Chrysler 2010 Automobile User Manual

The Basics of Off-Road Driving
You will encounter many types of terrain driving off-
road. You should be familiar with the terrain and area
before proceeding. There are many types of surface
conditions: hard-packed dirt, gravel, rocks, grass, sand,
mud, snow and ice. Every surface has a different effect on
your vehicle’s steering, handling and traction. Control-
ling your vehicle is one of the keys to successful off-road
driving, so always keep a firm grip on the steering wheel
and maintain a good driving posture. Avoid sudden
accelerations, turns or braking. In most cases, there are no
road signs, posted speed limits or signal lights. Therefore,
you will need to use your own good judgment on what is
safe and what is not. When on a trail, you should always
be looking ahead for surface obstacles and changes in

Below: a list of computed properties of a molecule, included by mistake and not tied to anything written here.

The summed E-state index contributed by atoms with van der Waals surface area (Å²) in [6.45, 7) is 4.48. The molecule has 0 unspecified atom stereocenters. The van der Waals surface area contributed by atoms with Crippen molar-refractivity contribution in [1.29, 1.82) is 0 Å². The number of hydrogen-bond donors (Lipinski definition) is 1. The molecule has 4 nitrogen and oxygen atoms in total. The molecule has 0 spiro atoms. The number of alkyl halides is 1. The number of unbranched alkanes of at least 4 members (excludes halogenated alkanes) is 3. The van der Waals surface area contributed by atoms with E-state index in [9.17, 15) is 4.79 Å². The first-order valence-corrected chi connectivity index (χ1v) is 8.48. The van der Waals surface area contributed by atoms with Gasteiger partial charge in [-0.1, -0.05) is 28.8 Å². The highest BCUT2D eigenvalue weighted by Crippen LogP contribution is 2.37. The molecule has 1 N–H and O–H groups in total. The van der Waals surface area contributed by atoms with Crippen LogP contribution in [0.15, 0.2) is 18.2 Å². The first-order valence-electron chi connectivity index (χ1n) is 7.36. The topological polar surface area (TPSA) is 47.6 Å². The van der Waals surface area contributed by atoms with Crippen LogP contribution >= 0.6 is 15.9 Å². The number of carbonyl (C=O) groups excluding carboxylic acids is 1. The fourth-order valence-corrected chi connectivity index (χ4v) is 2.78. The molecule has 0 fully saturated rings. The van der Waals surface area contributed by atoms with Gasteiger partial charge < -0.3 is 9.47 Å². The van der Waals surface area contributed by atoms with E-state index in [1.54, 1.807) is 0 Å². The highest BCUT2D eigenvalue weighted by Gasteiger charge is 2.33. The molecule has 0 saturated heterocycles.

terrain. The key is to plan your future driving route while
remembering what you are currently driving over.
Never park your vehicle over dry grass or other
combustible materials. The heat from your vehicle
exhaust system could cause a fire.
Always wear your seat belt and firmly tie down
cargo. Unsecured cargo can become projectiles in an
off-road situation.
When to Use 4L (Low) Range
When off-road driving, shift into 4L (Low) for additional
traction and control on slippery or difficult terrain,
ascending or descending steep hills, and to increase low
speed pulling power. This range should be limited to
extreme situations such as deep snow, mud, steep in-
clines, or sand where additional low speed pulling power